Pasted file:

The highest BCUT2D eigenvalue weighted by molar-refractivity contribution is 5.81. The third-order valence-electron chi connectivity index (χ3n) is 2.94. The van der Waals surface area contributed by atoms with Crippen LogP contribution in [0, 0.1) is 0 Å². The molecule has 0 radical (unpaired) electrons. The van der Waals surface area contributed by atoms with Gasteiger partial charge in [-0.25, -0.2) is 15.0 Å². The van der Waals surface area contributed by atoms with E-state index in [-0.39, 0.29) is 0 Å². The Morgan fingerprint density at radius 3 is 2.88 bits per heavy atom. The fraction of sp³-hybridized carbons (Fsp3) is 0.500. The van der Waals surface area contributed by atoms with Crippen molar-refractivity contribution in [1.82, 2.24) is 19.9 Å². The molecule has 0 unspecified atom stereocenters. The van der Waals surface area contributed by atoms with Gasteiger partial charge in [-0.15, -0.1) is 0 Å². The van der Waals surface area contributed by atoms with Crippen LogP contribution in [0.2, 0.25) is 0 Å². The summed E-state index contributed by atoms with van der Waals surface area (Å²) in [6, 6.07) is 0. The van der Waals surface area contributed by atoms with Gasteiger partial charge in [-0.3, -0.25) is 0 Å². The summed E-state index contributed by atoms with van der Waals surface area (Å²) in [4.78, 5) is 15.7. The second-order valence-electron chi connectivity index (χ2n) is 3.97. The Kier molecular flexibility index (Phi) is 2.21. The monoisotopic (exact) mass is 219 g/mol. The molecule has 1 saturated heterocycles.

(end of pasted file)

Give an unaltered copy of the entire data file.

The highest BCUT2D eigenvalue weighted by molar-refractivity contribution is 5.81. The third-order valence-electron chi connectivity index (χ3n) is 2.94. The van der Waals surface area contributed by atoms with Crippen LogP contribution in [0, 0.1) is 0 Å². The molecule has 0 radical (unpaired) electrons. The van der Waals surface area contributed by atoms with Gasteiger partial charge in [-0.25, -0.2) is 15.0 Å². The van der Waals surface area contributed by atoms with E-state index in [-0.39, 0.29) is 0 Å². The Morgan fingerprint density at radius 3 is 2.88 bits per heavy atom. The fraction of sp³-hybridized carbons (Fsp3) is 0.500. The van der Waals surface area contributed by atoms with Crippen molar-refractivity contribution in [1.82, 2.24) is 19.9 Å². The molecule has 0 unspecified atom stereocenters. The van der Waals surface area contributed by atoms with Gasteiger partial charge in [-0.15, -0.1) is 0 Å². The van der Waals surface area contributed by atoms with Crippen LogP contribution in [0.2, 0.25) is 0 Å². The summed E-state index contributed by atoms with van der Waals surface area (Å²) in [6, 6.07) is 0. The van der Waals surface area contributed by atoms with Gasteiger partial charge in [-0.3, -0.25) is 0 Å². The summed E-state index contributed by atoms with van der Waals surface area (Å²) in [4.78, 5) is 15.7. The second-order valence-electron chi connectivity index (χ2n) is 3.97. The Kier molecular flexibility index (Phi) is 2.21. The monoisotopic (exact) mass is 219 g/mol. The molecule has 1 saturated heterocycles.